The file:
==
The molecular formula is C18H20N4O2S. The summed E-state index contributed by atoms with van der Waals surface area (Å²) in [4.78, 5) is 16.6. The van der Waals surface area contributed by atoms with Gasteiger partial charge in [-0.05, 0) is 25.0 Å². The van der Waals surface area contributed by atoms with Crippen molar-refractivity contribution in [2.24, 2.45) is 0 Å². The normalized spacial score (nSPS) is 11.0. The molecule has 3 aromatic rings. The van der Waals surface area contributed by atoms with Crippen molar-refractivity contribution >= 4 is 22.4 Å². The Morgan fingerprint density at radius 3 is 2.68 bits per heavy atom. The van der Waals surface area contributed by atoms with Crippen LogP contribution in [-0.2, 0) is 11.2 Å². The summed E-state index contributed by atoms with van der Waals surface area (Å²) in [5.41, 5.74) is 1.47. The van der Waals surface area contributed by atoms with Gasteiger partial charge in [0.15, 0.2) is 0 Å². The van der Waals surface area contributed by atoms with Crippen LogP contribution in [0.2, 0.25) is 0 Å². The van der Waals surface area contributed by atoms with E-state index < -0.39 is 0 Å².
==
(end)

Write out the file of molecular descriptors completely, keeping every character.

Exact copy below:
The molecular formula is C18H20N4O2S. The summed E-state index contributed by atoms with van der Waals surface area (Å²) in [4.78, 5) is 16.6. The van der Waals surface area contributed by atoms with Gasteiger partial charge in [-0.05, 0) is 25.0 Å². The van der Waals surface area contributed by atoms with Crippen molar-refractivity contribution in [2.24, 2.45) is 0 Å². The normalized spacial score (nSPS) is 11.0. The molecule has 3 aromatic rings. The van der Waals surface area contributed by atoms with Crippen molar-refractivity contribution >= 4 is 22.4 Å². The Morgan fingerprint density at radius 3 is 2.68 bits per heavy atom. The van der Waals surface area contributed by atoms with Crippen LogP contribution in [-0.2, 0) is 11.2 Å². The summed E-state index contributed by atoms with van der Waals surface area (Å²) in [5.41, 5.74) is 1.47. The van der Waals surface area contributed by atoms with Gasteiger partial charge in [0.15, 0.2) is 0 Å². The van der Waals surface area contributed by atoms with Crippen LogP contribution in [0.2, 0.25) is 0 Å². The van der Waals surface area contributed by atoms with E-state index < -0.39 is 0 Å².